‘Winter’s Tale’ is a Waste of Time

“Winter’s Tale” is a film adaptation of the novel by Mark Helprin. It portrays the love of a man and woman, which transcends time. I have not read the novel myself, but from the movie I could tell that the book was well constructed. Yet the film did not do justice to the novel.

Courtesy of Roadshow Pictures

Courtesy of Roadshow Pictures

The film takes place in two main time periods: 1916 New York and 2014 New York. The lovers are Peter Lake (Colin Farrell) and Beverly Penn (Jessica Brown Findlay). Beverly is terminally ill and Peter believes his destiny is to save her.

Let me first say that the technical elements of the movie were executed beautifully. The use of light was particularly exquisite and conveyed themes of destiny, the possibility of miracles, the consistent struggle of good and evil, and the lives that unify all individuals. Despite the quality of the technical elements, however, the movie overall was an abysmal disaster.

The book’s plot line did not translate to the screen well. Many key plot points were overlooked and then glossed over in conversation. The dialogue seemed forced at many points in the movie and the film overall did not take time to explain some key plot points. If you do not pay attention during the glossy forced dialogue, you will have to play catch-up for half the movie. The film also introduces some plot elements only to abandon them later and never address them again. Other plot points should have been expressed visually rather than verbally. The visuals are truly the best part of this movie, but the filmmakers held back in using them to tell the story.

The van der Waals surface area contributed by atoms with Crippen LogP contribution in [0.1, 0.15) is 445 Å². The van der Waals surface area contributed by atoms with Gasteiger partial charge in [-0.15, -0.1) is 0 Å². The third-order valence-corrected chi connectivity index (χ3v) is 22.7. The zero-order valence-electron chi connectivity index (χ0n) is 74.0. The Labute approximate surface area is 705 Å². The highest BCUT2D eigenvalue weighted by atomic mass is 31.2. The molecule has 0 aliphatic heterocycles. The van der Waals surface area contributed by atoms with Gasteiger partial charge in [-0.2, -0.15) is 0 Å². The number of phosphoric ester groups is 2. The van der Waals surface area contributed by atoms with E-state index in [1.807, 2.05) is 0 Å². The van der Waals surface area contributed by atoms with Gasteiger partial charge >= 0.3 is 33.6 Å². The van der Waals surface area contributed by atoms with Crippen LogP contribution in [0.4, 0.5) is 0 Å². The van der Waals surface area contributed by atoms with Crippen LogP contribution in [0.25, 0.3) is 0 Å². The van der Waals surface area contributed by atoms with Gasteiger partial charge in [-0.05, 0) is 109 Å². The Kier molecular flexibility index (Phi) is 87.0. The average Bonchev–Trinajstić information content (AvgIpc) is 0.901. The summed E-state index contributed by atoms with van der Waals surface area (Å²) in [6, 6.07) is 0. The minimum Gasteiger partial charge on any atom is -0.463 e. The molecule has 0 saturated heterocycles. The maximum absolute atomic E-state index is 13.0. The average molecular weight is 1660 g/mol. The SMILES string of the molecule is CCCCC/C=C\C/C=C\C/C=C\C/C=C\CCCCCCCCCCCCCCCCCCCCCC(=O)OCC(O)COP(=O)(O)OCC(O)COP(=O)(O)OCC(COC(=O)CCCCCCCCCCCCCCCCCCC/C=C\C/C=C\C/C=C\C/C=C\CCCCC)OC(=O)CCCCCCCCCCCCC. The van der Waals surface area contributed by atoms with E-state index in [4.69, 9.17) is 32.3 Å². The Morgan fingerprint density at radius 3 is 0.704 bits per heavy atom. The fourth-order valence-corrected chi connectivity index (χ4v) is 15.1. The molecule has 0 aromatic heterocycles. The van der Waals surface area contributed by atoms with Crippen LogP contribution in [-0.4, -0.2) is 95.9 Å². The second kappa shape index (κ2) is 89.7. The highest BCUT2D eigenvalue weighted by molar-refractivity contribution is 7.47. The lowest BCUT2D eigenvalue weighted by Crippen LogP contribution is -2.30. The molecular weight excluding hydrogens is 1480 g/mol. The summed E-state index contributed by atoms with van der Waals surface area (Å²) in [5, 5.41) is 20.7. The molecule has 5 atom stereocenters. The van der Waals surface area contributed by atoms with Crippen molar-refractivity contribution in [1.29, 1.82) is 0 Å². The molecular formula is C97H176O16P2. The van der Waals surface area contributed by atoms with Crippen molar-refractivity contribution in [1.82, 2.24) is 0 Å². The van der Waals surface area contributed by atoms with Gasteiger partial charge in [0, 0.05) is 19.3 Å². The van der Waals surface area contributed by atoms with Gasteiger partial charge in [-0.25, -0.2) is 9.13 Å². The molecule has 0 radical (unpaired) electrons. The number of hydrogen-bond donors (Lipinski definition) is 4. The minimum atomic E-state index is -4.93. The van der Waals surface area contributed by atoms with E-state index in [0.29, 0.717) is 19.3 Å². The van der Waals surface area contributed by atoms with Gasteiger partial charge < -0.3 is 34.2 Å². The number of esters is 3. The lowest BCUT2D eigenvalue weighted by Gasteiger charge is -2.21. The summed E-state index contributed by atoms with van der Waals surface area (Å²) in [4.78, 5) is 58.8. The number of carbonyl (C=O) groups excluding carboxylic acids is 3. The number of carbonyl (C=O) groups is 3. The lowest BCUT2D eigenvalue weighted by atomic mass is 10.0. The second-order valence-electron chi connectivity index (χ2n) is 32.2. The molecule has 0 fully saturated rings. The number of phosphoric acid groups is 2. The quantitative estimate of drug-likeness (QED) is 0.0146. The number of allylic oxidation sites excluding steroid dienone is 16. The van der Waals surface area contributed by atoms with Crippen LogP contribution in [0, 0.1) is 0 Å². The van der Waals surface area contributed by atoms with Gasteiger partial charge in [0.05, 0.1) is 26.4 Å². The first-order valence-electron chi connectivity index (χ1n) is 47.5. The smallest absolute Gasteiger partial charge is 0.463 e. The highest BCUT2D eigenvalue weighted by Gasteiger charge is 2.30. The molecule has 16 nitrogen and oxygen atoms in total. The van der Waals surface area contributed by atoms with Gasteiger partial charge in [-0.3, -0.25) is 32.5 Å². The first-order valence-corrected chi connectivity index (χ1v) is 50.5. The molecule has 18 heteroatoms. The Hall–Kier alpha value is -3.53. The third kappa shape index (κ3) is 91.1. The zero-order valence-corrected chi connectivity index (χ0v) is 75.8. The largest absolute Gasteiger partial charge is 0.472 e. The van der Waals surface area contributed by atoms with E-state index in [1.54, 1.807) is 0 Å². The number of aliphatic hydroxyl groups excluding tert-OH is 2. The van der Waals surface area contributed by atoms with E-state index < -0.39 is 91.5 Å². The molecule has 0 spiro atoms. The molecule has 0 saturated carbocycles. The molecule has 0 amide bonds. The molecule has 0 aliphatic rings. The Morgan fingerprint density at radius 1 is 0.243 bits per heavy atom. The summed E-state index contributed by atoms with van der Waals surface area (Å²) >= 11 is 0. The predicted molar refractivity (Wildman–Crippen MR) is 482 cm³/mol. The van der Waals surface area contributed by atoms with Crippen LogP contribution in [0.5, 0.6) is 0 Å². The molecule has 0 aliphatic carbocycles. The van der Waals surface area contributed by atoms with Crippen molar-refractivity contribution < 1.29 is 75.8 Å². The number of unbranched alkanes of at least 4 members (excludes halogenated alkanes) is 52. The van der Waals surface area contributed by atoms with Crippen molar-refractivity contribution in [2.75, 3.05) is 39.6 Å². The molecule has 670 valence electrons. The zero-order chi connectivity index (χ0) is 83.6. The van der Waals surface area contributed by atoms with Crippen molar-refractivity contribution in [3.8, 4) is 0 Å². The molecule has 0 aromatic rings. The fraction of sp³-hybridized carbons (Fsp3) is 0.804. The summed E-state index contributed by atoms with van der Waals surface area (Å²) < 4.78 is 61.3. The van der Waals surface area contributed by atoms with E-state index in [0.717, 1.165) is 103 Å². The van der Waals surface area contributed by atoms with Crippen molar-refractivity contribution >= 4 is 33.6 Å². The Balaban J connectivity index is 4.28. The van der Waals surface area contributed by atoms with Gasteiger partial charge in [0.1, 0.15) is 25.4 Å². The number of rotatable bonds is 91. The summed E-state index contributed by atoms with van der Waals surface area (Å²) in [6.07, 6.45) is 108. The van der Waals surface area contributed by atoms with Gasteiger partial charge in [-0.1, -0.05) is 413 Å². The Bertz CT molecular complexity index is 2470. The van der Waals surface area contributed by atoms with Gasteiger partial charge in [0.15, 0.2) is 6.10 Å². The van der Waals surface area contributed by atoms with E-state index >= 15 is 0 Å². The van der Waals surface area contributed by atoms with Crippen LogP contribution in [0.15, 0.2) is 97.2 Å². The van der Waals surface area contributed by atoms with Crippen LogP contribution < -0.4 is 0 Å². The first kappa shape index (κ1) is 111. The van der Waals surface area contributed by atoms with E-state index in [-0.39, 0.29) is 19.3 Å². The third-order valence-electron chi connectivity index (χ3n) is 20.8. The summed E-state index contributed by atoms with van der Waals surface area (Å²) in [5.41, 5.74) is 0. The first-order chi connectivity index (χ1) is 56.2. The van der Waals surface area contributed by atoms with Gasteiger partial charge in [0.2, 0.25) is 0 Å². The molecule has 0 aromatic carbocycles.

The film does not take the time to allow for the characters to develop into compelling, multi-faceted human beings; therefore they remain static and unbelievable. There are several fantasy elements that characterize the plot and are not properly explained, which create a lack of plausibility in the story as well.

The performances in the film were a mixed bag. Colin Farrell and Jessica Brown Findlay did an excellent and compelling job in the leading roles. Russell Crowe, however, played a static, un-compelling villain who falls flat and fails to capture the imagination of the film’s viewers. The worst aspect of the film’s casting was Will Smith as Lucifer. Every scene of his performance was depressingly awful. His costume was a Jimi Hendrix shirt and jeans, which were out of place in the scenes that took place in 1916.

I would suggest this movie if you are willing to pay close attention and not be bothered by the gaping plot holes. Though its visual aesthetics are astute, they do not make up for the underdeveloped script and lack of characterization. When “Winter’s Tale” eventually hits Netflix, it will make a lovely way to completely waste an afternoon.


NOT RECOMMENDED: The visual elements of the film don’t compensate for the lack of plot and characters.